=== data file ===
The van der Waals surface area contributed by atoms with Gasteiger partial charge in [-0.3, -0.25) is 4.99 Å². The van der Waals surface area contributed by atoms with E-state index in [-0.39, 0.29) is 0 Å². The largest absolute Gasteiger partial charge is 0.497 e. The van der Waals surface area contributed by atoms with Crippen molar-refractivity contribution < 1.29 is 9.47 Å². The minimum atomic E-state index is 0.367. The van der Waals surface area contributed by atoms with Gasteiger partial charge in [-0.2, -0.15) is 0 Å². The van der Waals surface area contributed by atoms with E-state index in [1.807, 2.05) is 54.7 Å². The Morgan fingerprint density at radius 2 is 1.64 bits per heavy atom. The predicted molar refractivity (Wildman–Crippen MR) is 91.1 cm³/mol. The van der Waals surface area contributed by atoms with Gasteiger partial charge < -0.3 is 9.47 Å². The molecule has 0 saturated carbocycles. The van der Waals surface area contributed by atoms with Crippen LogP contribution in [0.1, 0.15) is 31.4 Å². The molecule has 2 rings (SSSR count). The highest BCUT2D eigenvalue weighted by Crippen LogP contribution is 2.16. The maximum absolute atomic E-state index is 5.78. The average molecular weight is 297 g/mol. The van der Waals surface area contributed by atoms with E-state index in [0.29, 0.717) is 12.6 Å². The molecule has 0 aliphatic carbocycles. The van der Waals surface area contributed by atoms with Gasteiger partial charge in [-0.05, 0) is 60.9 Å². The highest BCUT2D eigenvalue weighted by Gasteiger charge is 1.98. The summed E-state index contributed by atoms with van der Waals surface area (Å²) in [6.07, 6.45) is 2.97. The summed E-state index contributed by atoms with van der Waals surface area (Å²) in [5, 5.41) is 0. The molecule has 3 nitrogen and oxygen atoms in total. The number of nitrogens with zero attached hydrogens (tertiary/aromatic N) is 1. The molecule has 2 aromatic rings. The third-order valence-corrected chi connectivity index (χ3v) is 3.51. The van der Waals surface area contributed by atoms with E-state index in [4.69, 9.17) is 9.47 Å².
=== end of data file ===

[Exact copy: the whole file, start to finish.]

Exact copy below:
The van der Waals surface area contributed by atoms with Gasteiger partial charge in [-0.3, -0.25) is 4.99 Å². The van der Waals surface area contributed by atoms with E-state index in [-0.39, 0.29) is 0 Å². The largest absolute Gasteiger partial charge is 0.497 e. The van der Waals surface area contributed by atoms with Crippen molar-refractivity contribution < 1.29 is 9.47 Å². The minimum atomic E-state index is 0.367. The van der Waals surface area contributed by atoms with Gasteiger partial charge in [-0.2, -0.15) is 0 Å². The van der Waals surface area contributed by atoms with E-state index in [1.807, 2.05) is 54.7 Å². The Morgan fingerprint density at radius 2 is 1.64 bits per heavy atom. The predicted molar refractivity (Wildman–Crippen MR) is 91.1 cm³/mol. The van der Waals surface area contributed by atoms with Gasteiger partial charge < -0.3 is 9.47 Å². The molecule has 0 saturated carbocycles. The van der Waals surface area contributed by atoms with Crippen LogP contribution in [0.1, 0.15) is 31.4 Å². The molecule has 2 rings (SSSR count). The highest BCUT2D eigenvalue weighted by Crippen LogP contribution is 2.16. The maximum absolute atomic E-state index is 5.78. The average molecular weight is 297 g/mol. The van der Waals surface area contributed by atoms with E-state index in [0.29, 0.717) is 12.6 Å². The molecule has 0 aliphatic carbocycles. The van der Waals surface area contributed by atoms with Gasteiger partial charge in [-0.05, 0) is 60.9 Å². The highest BCUT2D eigenvalue weighted by Gasteiger charge is 1.98. The summed E-state index contributed by atoms with van der Waals surface area (Å²) in [6.07, 6.45) is 2.97. The summed E-state index contributed by atoms with van der Waals surface area (Å²) in [5, 5.41) is 0. The molecule has 3 nitrogen and oxygen atoms in total. The number of nitrogens with zero attached hydrogens (tertiary/aromatic N) is 1. The molecule has 2 aromatic rings. The third-order valence-corrected chi connectivity index (χ3v) is 3.51. The van der Waals surface area contributed by atoms with E-state index in [4.69, 9.17) is 9.47 Å².